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March 6, 1961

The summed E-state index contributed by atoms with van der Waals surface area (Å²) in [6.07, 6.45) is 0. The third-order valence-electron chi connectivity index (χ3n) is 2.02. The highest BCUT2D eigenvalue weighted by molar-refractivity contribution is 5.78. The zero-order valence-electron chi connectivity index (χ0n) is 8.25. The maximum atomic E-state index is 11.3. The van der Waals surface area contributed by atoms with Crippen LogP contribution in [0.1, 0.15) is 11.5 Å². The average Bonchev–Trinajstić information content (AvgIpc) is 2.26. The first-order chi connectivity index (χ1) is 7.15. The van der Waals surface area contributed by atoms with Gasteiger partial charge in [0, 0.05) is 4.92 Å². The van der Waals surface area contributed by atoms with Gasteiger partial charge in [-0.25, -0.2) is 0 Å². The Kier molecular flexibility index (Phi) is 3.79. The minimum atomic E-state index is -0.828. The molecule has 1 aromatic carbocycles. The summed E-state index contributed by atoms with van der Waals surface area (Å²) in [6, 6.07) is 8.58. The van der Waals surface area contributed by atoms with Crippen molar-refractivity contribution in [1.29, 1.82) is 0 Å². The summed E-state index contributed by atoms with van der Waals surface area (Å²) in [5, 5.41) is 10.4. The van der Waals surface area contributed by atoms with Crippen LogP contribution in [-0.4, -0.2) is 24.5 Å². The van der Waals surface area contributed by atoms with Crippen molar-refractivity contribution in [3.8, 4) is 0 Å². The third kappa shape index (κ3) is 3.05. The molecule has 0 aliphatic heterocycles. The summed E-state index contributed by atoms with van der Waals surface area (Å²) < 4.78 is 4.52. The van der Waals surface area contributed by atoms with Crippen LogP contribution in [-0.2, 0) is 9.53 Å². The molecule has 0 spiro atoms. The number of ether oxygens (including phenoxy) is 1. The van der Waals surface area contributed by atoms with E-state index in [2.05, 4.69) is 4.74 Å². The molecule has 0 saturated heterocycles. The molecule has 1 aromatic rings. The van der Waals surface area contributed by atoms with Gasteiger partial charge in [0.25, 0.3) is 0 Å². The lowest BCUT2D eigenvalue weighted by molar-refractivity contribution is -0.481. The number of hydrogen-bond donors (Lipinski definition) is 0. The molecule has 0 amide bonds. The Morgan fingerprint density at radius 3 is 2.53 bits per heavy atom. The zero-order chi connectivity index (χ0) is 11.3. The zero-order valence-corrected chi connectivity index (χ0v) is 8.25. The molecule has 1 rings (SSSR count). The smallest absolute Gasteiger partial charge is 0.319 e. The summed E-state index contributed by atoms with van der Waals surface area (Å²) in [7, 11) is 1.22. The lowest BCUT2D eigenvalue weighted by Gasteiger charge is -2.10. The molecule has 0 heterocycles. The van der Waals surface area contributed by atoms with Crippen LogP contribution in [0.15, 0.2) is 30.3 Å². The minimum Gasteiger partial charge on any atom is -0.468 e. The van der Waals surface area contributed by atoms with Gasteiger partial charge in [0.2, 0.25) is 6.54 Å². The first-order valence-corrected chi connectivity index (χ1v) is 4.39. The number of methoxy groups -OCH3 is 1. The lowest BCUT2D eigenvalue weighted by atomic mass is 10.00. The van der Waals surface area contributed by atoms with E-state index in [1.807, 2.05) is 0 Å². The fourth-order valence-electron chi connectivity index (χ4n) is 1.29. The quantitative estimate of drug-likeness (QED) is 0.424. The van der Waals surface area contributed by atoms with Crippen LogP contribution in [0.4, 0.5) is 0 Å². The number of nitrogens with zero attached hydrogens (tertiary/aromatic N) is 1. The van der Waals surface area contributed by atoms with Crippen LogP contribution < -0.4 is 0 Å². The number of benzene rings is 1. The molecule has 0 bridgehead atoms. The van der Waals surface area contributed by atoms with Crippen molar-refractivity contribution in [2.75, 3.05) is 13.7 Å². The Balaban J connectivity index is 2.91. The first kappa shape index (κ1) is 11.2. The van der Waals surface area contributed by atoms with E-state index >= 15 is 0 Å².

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If Approved for Release: vino" I U Nsor 6 March 1961 Copy No. C CENTRAL INTELLIGENCE BULLETIN (b)(3) .7 1--70P�SECR5/ Approved for Release: 2016/07/05 C03007378 AApproved for Release: 2016/07/05 C03007378 TOP-SEGREL__ The Daily Brief of the CENTRAL INTELLIGENCE BULLETIN is produced by the Director of Central Intelligence in consultation with representatives of departments and agencies of the United States Intelligence Board. Back-up material is produced by CIA with as much consultation with other departments and agencies as is practicable. When, because of the time factor, consultation with the department or agency of primary concern is not practicable, the brief will be produced by CIA and marked with an asterisk. Intelligence in this publication is based on all sources, including Interpretations of intelligence information in this publication rep- resent immediate and preliminary views which are subject to modi- fication in the light of further information and more complete analysis. Certain intelligence items in this publication may be designated specifically for no further dissemination. Other intelligence items may be disseminated further, but only on a need-to-know basis. WARNING This document contains classified information affecting the national security of the United States within the meaning of the espionage laws, US Code Title 18, Sections 793, 794, and 798. The law prohibits its transmission or the revelation of its contents in any manner to an unauthorized person, as well as its use in any manner prejudicial to the safety or interest of the United States or for the benefit of any foreign government to the detriment of the United States. Approved for Release: 2016/07/05 C03007378 (b)(3) (b)(3) Approved for Release: 2016/07/05 C03007378 /// / ,0/ /4 Niro 6 March 1961 CENTRAL INTELLIGENCE BULLETIN CONTENTS 1. Situation in the Congo. (Page t) 2. Laos: Souvanna Phouma reported planning to leave on world tour this week. (Page i) 3. Pakistan and USSR sign agreement on oil exploration. (Page 4. West Germany revalues the mark. (Page JO 6. Panamanian delegate to "peace conference may intro- duce resolution on Canal Zone sovereignty. (Page iii) / Approved for Release: 2016/07/05 C03007378 'Approved for Release: 2016/07/05 C03007378 %NO `4,11ii CENTRAL INTELLIGENCE BULLETIN 6 March 1961 DAILY BRIEF *Congo: The situation in the Banana-Matadi-Kitona area remains teilse, and the 120-man Sudanese garrison at Matadi has withdrawn to avert further clashes. Congolese forces ap parently have ignored a cease-fire negotiated earlier by UN special representative Dayal and Congolese Foreign Minister Bomoko. UN Secretary General Hammarskjold, following a two and a half hour emergency meeting of the UN's 18-nation Congo advisory committee, is reported to have ordered the UN commander to meet today with Congolese military leaders in an effort to restore UN control in the area. Dayal confirmed on 4 March that he had orders from Hammarskjold to hold Banana and Kitona at all costs, and to retake them if lost,by force if necessary. Brussels radio has announced that Gizenga and ICashamura will attend the round-table conference called by Tshombe which is to begin on 6 March in Tananarive. Tshombe, ICalonji, and Ile� arrived in Tananarive on 4 March, and Kasavubu reportedly will join them on 6 March, following a plea from Tshombe that the conference would not succeed without him. The conference Is unlikely to result in more than broad agreements to cooperate on "unifying" the Congo. The proclamation on 4 March of the State of Maniema, in Kivu Province, by Antoine Omani is prob- ably an effort on his part to align himself with the anti-Communist grouping of Tshombe, ICalonji, and Ileo announced on 28 February. It is doubtful that Omar controls enough of Kivu Province to make this move significant. Laos: Th'ormer Laotian premier Souvanna Phouma is report- edly�Fa�ming to leave Cambodia between 7 and 11 March on his world tour seeking support for his "legal" government. Former finance minister Inpeng Suradhay is still trying to arrange talks between Souvanna and General Phoumi. Inpeng, who arrived in Vientiane and Luang Prabang during Souvanna's recent visit ti53 (b)(3) -SEVRET___ Approved for Release: 2016/07/05 C03007378 Approved for Release: 2016/07/05 C03007378 SEeligT, NIIle 5ebel-held territory, planned an early return to Phnom Penh to convey Phoumi's willingness to meet Souvanna, possibly in Rangoon73 ei team from Taipei was expected to arrive in Bangkok by 6 March to negotiate arrangements for the repatriation of Chinese Nationalist irregular troops from the Thai-Burma-Laotian border area. The team plans to visit villages in Laos and Thailand, where Irregulars crossing over from Burma have concentrated, to per- suade as many as possible to return to Taiwan. Although a Lao- tian government spokesman has stated that Kuomintang elements in Laos are now being disarmed, in the border area has reported seeing a well-armed unit in his village. about 1,000 ir- regulars enc m eci in northern Thaziana m v nave crossed back Into Burma. Pa1ustan-1.M1-.: The agreemen on oi exp o ation signed in Karachi on 4 March after several months of bargaining is the first major Soviet aid program accepted by the Pakistani Government. The agreement provides for a credit of $30,000,000 to finance a five-year program of technical assistance in oil prospecting and surveying. The credit carries the usual favorable terms- repay-] znent over 12 years at 2.5-percent interest. Pakistani officials, impressed by the discoveries of Soviet teams in India and Afghan- istan, hope that the Soviets will succeed where Western oil com- panies have failed. Leaders of the military government probably are also motivated by political considerations. While maintaining Pakistan's commitment to its Western alliances and continuing to rely strongly on US aid, President Ayub and his associates have sought in recent months to demonstrate a greater "independence" in foreign policy as a reminder that Pakistan's cooperation should not be taken for granted. (Backup, Page 3) West Germany:On a sudden move, Bonn has raised the ex- change value of the West German mark 5 percent in an effort to V halt the steady influx of foreign exchange�chiefly dollars--which has contributed to US balance=of-payments difficulties. The Netherlands has announced that the guilder is being similarly revalued. Althoughi 6 Mar 61 DAILY BRIEF ii (b)(3) Ii (19)(3) Fl // -SEeREZ, z Approved for Release: 2016/07/05 C03007378 - Approved for Release: 2016/07/05 C03007378 is ,SZ6RET Nirse it Ceerman government and banking �flit ials�under strong pres- sures from industrial and commercial interests�had re- peatedly rejected revaluation, the failure of Bonn's recent easing in its tight monetary policy to correct West Germany's chronic billion-dollar payments surplus and the threat of another wave of speculation apparently convinced Bonn offi- cials that a more realistic pegging of the mark was unavoid- able. This action which applies a brake on inflation but also makes German exports more expensive May be intended to demonstrate Chancellor Adenauer's willingness to take additional steps to ease pressure on the dolla9 Latin America:CA demand for full Panamanian sovereignty in the Canal Zone is likely to be one of the propaganda highlights of the Communist-backed "Latin American Conference on National Sovereignty, Economic Emancipation, and Peace;' meeting in Mexico City from 5 to 8 March. Pro-Castro deputy Thelma King, head of the Panamanian delegation, reportedly will introduce the resolution on the Canal Zone and another condemning US "aggres- sion against Cuba." The conference is sponsored principally by former Mexican President Lazaro Cardenas, a Stalin Peace Prize winner whose prestige as a revolutionary is high in Latin America, although he has allowed himself to be used increasingly by both Castro and the Communists. 6 Mar 61 (b)(1) (b)(3) N.' ski /e--- (b)(3) DAILY BRIEF iii � Approved for Release: 2016/07/05 C03007378 Brazzaville,n. Banan � �Kitona Matadi SUDAN 390 Approved for Release: 2016/07/05 C03007378 IN 1,150 MALAYA 150 Gem era TUNISIA MALAYA 610 MOBUTU 7,200 Scattered Forces - MOBUTU 1 2,700 Coquilhatville �Boende Scattered Forces Leopoldvipe- - Thysville : GHANA 1,900 {4)Luanda Approximate area controlled by: Ti Kasavubu-Mobutu Gizenga Kalonii Ishombe M United Nations Forces Selected road Selected railroad Selected airfield X Cut railroad STATUTE MILES MOBUTU 31594 C 1,500 t Francqur, uluabourg Bakw Luputa MOROCCO, IRELAND 655 LIBERIA ETHIOPIA Kamina- .404 w AA. a ETHIOPIA GIZENGA 7,000 NIGERIA ongb175 Albertville.- NIGERIA CManono SWEDEN 680 TSHOMBE 4,000 Elisa hviIle Usumbura Lake Tanganyika 6 Mar 61 CENTRAL INTELLIGENCE BULLETIN Map Page 0 (b)(3) Approved for Release: 2016/07/05 C03007378 Approved for Release: 2016/07/05 C03007378 SregE4:L Situation in the Congo The fighting around Banana has resulted in casualties on both sides--which will make it even more difficult for either UN or Congolese forces in Leopoldville to control the situation. Congolese troops have used artillery, mortars, and even a small amphibious operation against the Sudanese UN forces0 the incident could touch off fighting else- where. 3e1g1um will not insist on tne departure of the Belgian military, paramilitary, and polit- ical personnel who are under contract to the Katanga govern- ment. Military technicians not under contract�probably about 40 in various ministries of the Katanga government-- apparently will be recalled, however. Tshombe would react strongly to such a move. Gizenga, after having indicated several times that he would not attend the Tananarive conference, informed UN of- ficials on 4 March that he was eager to participate and asked the UN to furnish transportation. The conference, originally planned for Geneva, was suddenly reset for Tananarive on 1 March�apparently without the Malagasy government's having been consulted. There is no known agenda, but some reports indicate that the conference will last for six days. Malagasy President Tsiranama, who apparently will take no part in the meetings,on 3 March broadcast advice to the population to receive the Congolese as brothers but not to take sides with any faction. Meanwhile, Gizenga continues to explore ways of getting outside help for his hard-pressed regime. --sEeRgz, 6 Mar 61 CENTRAL INTELLIGENCE BULLETIN Page 1 Approved for Release: 2016/07/05 C03007378 Approved for Release: 2016/07/05 C03007378 .4.0:TOP�SEC1.1t,cr (b)(3) 6 Mar 61 CENTRAL INTELLIGENCE BULLETIN Page 2 (b)(1) (b)(1) (b)(3) (b)(3) Approved for Release: 2016/07/05 C03007378 Approved for Release: 2016/07/05 C03007378 SE`U4 lisp/ Pakistan and USSR Sign Agreement on Soviet Aid in Oil Ex- ploration Agreement in principle on the Soviet credit was reached in Moscow in December during the visit of the Pakistani min- ister of fuel, power, and natural resources, but consumma- tion of the deal was delayed pending further negotiations in Karachi. Pakistani officials had originally hoped that Moscow would agree to share the expense of exploration if oil is not found--Pakistan paid only 25 percent of the cost of explora- tion undertaken by Western oil companies--but this idea was promptly dismissed by Soviet negotiators. Pakistani officials also pressed for even more favorable credit terms than they received, including repayment in nonconvertible rupees. In the end Pakistan apparently conceded its main points, al- though the Soviets, in agreeing to rupee repayment, probably assured Pakistani officials that Moscow would not demand conversion to hard currency unless acceptable exports were not available. The Soviet ambassador recently discussed publicly the possibility of additional assistance in such areas as atomic- energy development for peaceful purposes, medical training, and agrarian problems. He also expressed hope that a cul- tural agreement would be signed. Pakistani officials have shown some reluctance with regard to further aid programs, but conclusion of the oil deal may make it difficult for them to turn down publicized offers in the social welfare field, because these are keyed to popular demands and have stirred considerable public interest. Despite President Ayub's repeated reaffirmation of Pakistan's pro-Western foreign policy and commitment to the CENTO and SEATO alliances, neutralist tendencies have been increasingly evident in government circles since mid- 1960. A number of top officials, sharing the view held by many intellectuals and large sections of the public, question the value of a rigid commitment to the West, noting that 6 Mar 61 CENTRAL INTELLIGENCE BULLETIN Page 3 Approved for Release: 2016/07/05 C03007378 Approved for Release: 2016/07/05 C03007378 Sgtgt. lkari neutralist countries often gain more by exploiting the competing interests of both major power blocs. The military government since early this year has permitted much of the press to carry on a sustained editorial campaign calling for "gradual disen- gagement from the role of a committed nation" and for improved relations with the bloc. The line taken by the press presum- ably has reinforced the latent neutralist sentiment of the bulk of the population, especially in East Pakistan. Cm n his latest conversation with Ambassador Rountree, Ayub explained that in view of Pakistan's "extremely difficult stra- tegic position"--with enemies or potential enemies on all sides, excepting Iran--it was essential to avoid trouble with Commu- nist China. Ayub felt he could not secure a border settlement from Peiping--which would ease the threat to Pakistan's se- curity from that direction--without modifying his government's position on Chinese representation in the UN and specialized agencies. Ayub indicated that Pakistani delegations would abstain on procedural questions involving the seating of Chinese Communist representatives, and would have to vote for ac- ceptance should a substantive resolution come to a vote_ CAyub and his associates also calculate that an accommoda- tion with Peiping will increase pressure on India in connection with the Kashmir dispute, and that better relations with Moscow will put Afghanistan at a disadvantage in its dispute with Pak- istan over the Pushtoonsta,n issue ThTeR.E. 6 Mar 61 CENTRAL INTELLIGENCE BULLETIN Page 4 Approved for Release: 2016/07/05 C03007378 Approved for Release: 2016/07/05 C03007378 (-----TOTSTIDENZIAL '1/400 Bonn Raises Value of West cierman mark [Foreign exchange trading in West Germany was briefly interrupted on 4 March and then resumed at a new rate of four German marks to the dollar, compared with the old rate of 4.23. Later, Economics Minister Erhard confirmed that Bonn has revalued the mark and described himself as the "initiator and driving force behind the action." He explained the move as a necessary step to maintain the stability of the German cur- rency and price levels in West Germany, as well as to stem the specu- lative influx of dollars into the country. International financial circles have long been concerned over Bonn's chronic balance-of- payments surplus, which increased another $2 billion in 1960 for � a total gold and foreign exchange reserve of more than $7.5 bil- lion. Revaluation is intended to help correct this imbalance. Although the move benefits German consumers through lower or stable prices, German businessmen and labor leaders are critical because of the resultant reduction of Bonn's competitive price edge in world markets, which they fear may put a damper on Bonn's continuing booni:-) CWhile praising the move, some Western officials have ques- tioned whether a 5-percent revaluation is sufficient to reverse the imbalance. These officials suggest that instead of an immediate flow of dollars back to the United States, speculators might stand pat in anticipation of further changes not only in the mark but in other currencies as well. Lin a press interview, on 5 March, Erhard gave assurances that in addition to revaluing the mark, Bonn intends to go ahead with plans for a billion dollar aid program for underdeveloped coun- tries as a further means of easing the US financial burden. -carifriagrAmAL, 6 Mar 61 CENTRAL INTELLIGENCE BULLETIN Page 5 Approved for Release: 2016/07/05 C03007378 Approved for Release: 2016/07/05 C03007378 Nriof SreREZ. Hostility to Trujillo Intensifying Arrests and tortures have increased markedly in recent weeks, particularly in traditionally anti-Trujillo cities in the interior, according to information reaching the American Con- sulate from a number of independent sources. Although oppo- sition to Trujillo extends to all social and economic levels ex- cept the generally politically inert peasantry, it has long been led by middle class and professional elements who are moderate and friendly to the United States. It is these groups that have been most gravely weakened by the government's repression and by the economic difficulties of the past two years. Dissident leaders fear that unless Trujillo is soon ousted, there will be little hope of a moderate successor. The military and police organizations, which remain the key to Trujillo's survival, show no sign of disaffection. How- ever, relatives of certain key officers have been victims of Trujillo in the past year, and these and other officers may well desert him if they become convinced that his end is near. The American Consulate noted on .3 March that Trujillo, who is probably aware of the gravity of the current political and economic situations, may be planning a simulated coup. Under such a plan, the government would be turned over to a military junta composed of officers ostensibly opposed to Trujillo but actually controlled by him. After OAS sanctions against the Dominican Republic had been lifted and the government assured of a market for Dominican sugar in the US, Trujillo would be recalled. Such a strategy is consistent with Trujillo's mentality and with tactics he has used in the past. --SEGREZ 6 Mar 61 CENTRAL INTELLIGENCE BULLETIN Page 6 Approved for Release: 2016/07/05 C03007378 Approved for Release: 2016/07/05 C03007378 %we unnuurust ana uastro intmence Dominant in Latin American L Peace Congress n attack on the US position in the Canal Zone would be en- thusiastically supported by delegates to the conference, as well as by observers who are attending from most Communist coun- tries, including China. The Panamanian demand for sovereignty may be used as part of a campaign against US retention of the naval base at Guantanam6-3 ['Thelma King has a long record of involvement in subversive political activity, and her current plotting with other Panamanian politicans has contributed to the instability of the Chiari government. Reportedly subsidized by Castro, she has been successful in arousing support for him among student and other groups-3 Ehe conference seems to be the fruition of Communist ef- forts to convene a Latin American "people's congress," originally set for April 1959 when Castro's prestige was at its height. De- signed to promote anti-US and pro-Castro sentiment, its agenda includes such topics as anti-imperialism, anticolonialism, de- fense of national resources, and disarmament, as well as support of the Cuban revolution_D (A secretariat drawn from Communist-front peace groups in sev ral Latin American countries has been in Mexico since De- cember working out details of the meeting, Programs to arouse interest have been held recently among student, labor, and cul- tural groups in various countries, particularly in Mexico. Car- denas--whose widespread popularity in Mexico gives him some influence in the Lopez Mateos government�and other conference organizers have met several times recently with the Soviet am- bassador to Mexico, Bazykin, and two Venezuelan delegates called on the envoy soon after their arrival on 16 Februar CBazykin plans to leave soon on a Latin American tour prob- ably designed to explore possibilities for increasing Soviet diplo- matic and economic ties. Several countries, including Panama, have delayed issuing visas requested by him, and Colombia has actually refused to grant a visa, saying the "time is not appro- priate for such a visit:"; 6 Mar 61 CENTRAL INTELLIGENCE BULLETIN Page 7 Approved for Release: 2016/07/05 C03007378 Approved for Release: 2016/07/05 C03007378 Ntaire THE PRESIDENT The Vice President Executive Offices of the White House The Special Assistant for National Security Affairs The Scientific Adviser to the President The Director of the Budget The Director, Office of Civil and Defense Mobilization The Director, National Aeronautics and Space Administration Chairman, Board of Consultants on Foreign Intelligence Activities The Department of State The Secretary of State The Under Secretary of State The Director, International Cooperation Administration The Deputy Under Secretary of State for Political Affairs The Deputy Under Secretary of State for Administration The Counselor and Chairman of the Policy Planning Council The Director of Intelligence and Research The Treasury Department The Secretary of the Treasury The Department of Defense The Secretary of Defense The Deputy Secretary of Defense The Secretary of the Army The Secretary of the Navy The Secretary of the Air Force The Assistant Secretary of Defense (International Security Affairs) The Assistant to Secretary of Defense (Special Operations) The Chairman, The Joint Chiefs of Staff Chief of Naval Operations, United States Navy Chief of Staff, United States Air Force Chief of Staff, United States Army Commandant, United States Marine Corps U.S. Rep., Military Committee and Standing Group, NATO Supreme Allied Commander, Europe Commander in Chief, Pacific The Director, The Joint Staff The Director for Intelligence, The Joint Staff The Assistant Chief of Staff for Intelligence, Department of Army The Director of Naval Intelligence, Department of Navy The Assistant Chief of Staff, Intelligence, Department of the Air Force The Department of Justice The Attorney General The Federal Bureau of Investibation The Director The Atomic Energy Commission The Chairman The National Security Agency The Director The United States Information Agency The Director The National Indications Center The Director --CCAFIDEN-T-LAL_ Approved for Release: 2016/07/05 C03007378 9LEL00�00 SO/L0/91.0Z :aseaia JOI penaidd\of /// zzz zf.ey